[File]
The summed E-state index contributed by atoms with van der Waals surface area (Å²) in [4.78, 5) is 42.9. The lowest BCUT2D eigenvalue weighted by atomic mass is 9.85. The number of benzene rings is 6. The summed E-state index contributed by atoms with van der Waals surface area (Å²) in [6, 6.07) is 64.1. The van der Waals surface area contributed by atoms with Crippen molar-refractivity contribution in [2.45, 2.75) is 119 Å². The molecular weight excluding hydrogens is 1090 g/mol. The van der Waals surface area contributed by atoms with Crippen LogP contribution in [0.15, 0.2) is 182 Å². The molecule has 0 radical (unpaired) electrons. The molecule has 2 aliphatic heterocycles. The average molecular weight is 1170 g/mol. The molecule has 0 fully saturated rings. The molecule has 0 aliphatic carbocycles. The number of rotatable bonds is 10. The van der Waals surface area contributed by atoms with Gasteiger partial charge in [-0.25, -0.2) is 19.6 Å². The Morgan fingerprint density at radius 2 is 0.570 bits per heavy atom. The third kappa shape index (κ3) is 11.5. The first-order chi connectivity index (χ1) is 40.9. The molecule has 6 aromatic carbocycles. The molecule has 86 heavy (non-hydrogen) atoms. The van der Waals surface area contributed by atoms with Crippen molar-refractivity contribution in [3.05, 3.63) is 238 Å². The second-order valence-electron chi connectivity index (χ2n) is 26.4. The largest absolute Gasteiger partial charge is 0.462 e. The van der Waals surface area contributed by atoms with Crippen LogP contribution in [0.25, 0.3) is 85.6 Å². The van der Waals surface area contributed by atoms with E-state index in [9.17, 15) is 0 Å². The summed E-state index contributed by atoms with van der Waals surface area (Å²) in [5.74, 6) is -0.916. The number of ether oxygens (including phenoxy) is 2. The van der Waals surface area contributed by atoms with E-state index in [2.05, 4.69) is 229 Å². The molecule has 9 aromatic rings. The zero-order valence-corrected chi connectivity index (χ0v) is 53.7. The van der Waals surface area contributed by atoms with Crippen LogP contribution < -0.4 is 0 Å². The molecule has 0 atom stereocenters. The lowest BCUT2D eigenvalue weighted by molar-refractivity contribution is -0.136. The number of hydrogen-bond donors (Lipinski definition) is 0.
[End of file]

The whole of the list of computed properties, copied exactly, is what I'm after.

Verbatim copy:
The summed E-state index contributed by atoms with van der Waals surface area (Å²) in [4.78, 5) is 42.9. The lowest BCUT2D eigenvalue weighted by atomic mass is 9.85. The number of benzene rings is 6. The summed E-state index contributed by atoms with van der Waals surface area (Å²) in [6, 6.07) is 64.1. The van der Waals surface area contributed by atoms with Crippen molar-refractivity contribution in [2.45, 2.75) is 119 Å². The molecular weight excluding hydrogens is 1090 g/mol. The van der Waals surface area contributed by atoms with Crippen LogP contribution in [0.15, 0.2) is 182 Å². The molecule has 0 radical (unpaired) electrons. The molecule has 2 aliphatic heterocycles. The average molecular weight is 1170 g/mol. The molecule has 0 fully saturated rings. The molecule has 0 aliphatic carbocycles. The number of rotatable bonds is 10. The van der Waals surface area contributed by atoms with Gasteiger partial charge in [-0.25, -0.2) is 19.6 Å². The Morgan fingerprint density at radius 2 is 0.570 bits per heavy atom. The third kappa shape index (κ3) is 11.5. The first-order chi connectivity index (χ1) is 40.9. The molecule has 6 aromatic carbocycles. The molecule has 86 heavy (non-hydrogen) atoms. The van der Waals surface area contributed by atoms with Crippen molar-refractivity contribution in [3.05, 3.63) is 238 Å². The second-order valence-electron chi connectivity index (χ2n) is 26.4. The largest absolute Gasteiger partial charge is 0.462 e. The van der Waals surface area contributed by atoms with Crippen LogP contribution in [0.25, 0.3) is 85.6 Å². The van der Waals surface area contributed by atoms with E-state index in [9.17, 15) is 0 Å². The summed E-state index contributed by atoms with van der Waals surface area (Å²) in [5.74, 6) is -0.916. The number of ether oxygens (including phenoxy) is 2. The van der Waals surface area contributed by atoms with E-state index in [2.05, 4.69) is 229 Å². The molecule has 9 aromatic rings. The zero-order valence-corrected chi connectivity index (χ0v) is 53.7. The van der Waals surface area contributed by atoms with Crippen LogP contribution < -0.4 is 0 Å². The molecule has 0 atom stereocenters. The lowest BCUT2D eigenvalue weighted by molar-refractivity contribution is -0.136. The number of hydrogen-bond donors (Lipinski definition) is 0.